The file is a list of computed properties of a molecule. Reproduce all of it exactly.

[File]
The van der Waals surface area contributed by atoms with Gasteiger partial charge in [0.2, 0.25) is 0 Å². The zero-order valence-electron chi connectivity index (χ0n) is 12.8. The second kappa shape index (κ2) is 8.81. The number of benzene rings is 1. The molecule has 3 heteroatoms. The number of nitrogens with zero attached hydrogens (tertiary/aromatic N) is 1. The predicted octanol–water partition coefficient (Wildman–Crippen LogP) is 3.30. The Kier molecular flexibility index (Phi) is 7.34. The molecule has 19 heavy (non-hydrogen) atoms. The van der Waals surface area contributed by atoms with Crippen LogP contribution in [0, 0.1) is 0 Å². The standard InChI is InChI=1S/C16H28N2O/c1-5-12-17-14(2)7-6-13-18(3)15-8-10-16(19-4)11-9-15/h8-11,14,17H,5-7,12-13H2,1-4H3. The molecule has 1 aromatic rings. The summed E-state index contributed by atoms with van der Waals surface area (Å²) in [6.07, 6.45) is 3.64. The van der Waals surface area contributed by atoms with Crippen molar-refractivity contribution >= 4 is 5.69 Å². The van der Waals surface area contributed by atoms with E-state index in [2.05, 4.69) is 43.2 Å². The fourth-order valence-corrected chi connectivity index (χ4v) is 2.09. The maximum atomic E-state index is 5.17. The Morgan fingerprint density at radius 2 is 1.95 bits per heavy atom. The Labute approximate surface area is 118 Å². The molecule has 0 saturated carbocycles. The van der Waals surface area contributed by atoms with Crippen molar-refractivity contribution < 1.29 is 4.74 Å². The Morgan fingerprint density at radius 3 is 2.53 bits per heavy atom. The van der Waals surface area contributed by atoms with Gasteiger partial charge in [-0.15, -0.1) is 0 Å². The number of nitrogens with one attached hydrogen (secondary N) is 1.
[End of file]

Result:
The van der Waals surface area contributed by atoms with Gasteiger partial charge in [0.2, 0.25) is 0 Å². The zero-order valence-electron chi connectivity index (χ0n) is 12.8. The second kappa shape index (κ2) is 8.81. The number of benzene rings is 1. The molecule has 3 heteroatoms. The number of nitrogens with zero attached hydrogens (tertiary/aromatic N) is 1. The predicted octanol–water partition coefficient (Wildman–Crippen LogP) is 3.30. The Kier molecular flexibility index (Phi) is 7.34. The molecule has 19 heavy (non-hydrogen) atoms. The van der Waals surface area contributed by atoms with Crippen LogP contribution in [0, 0.1) is 0 Å². The standard InChI is InChI=1S/C16H28N2O/c1-5-12-17-14(2)7-6-13-18(3)15-8-10-16(19-4)11-9-15/h8-11,14,17H,5-7,12-13H2,1-4H3. The molecule has 1 aromatic rings. The summed E-state index contributed by atoms with van der Waals surface area (Å²) in [6.07, 6.45) is 3.64. The van der Waals surface area contributed by atoms with Crippen molar-refractivity contribution >= 4 is 5.69 Å². The van der Waals surface area contributed by atoms with E-state index in [2.05, 4.69) is 43.2 Å². The fourth-order valence-corrected chi connectivity index (χ4v) is 2.09. The maximum atomic E-state index is 5.17. The Morgan fingerprint density at radius 2 is 1.95 bits per heavy atom. The Labute approximate surface area is 118 Å². The molecule has 0 saturated carbocycles. The van der Waals surface area contributed by atoms with Crippen molar-refractivity contribution < 1.29 is 4.74 Å². The Morgan fingerprint density at radius 3 is 2.53 bits per heavy atom. The van der Waals surface area contributed by atoms with Gasteiger partial charge in [-0.15, -0.1) is 0 Å². The number of nitrogens with one attached hydrogen (secondary N) is 1.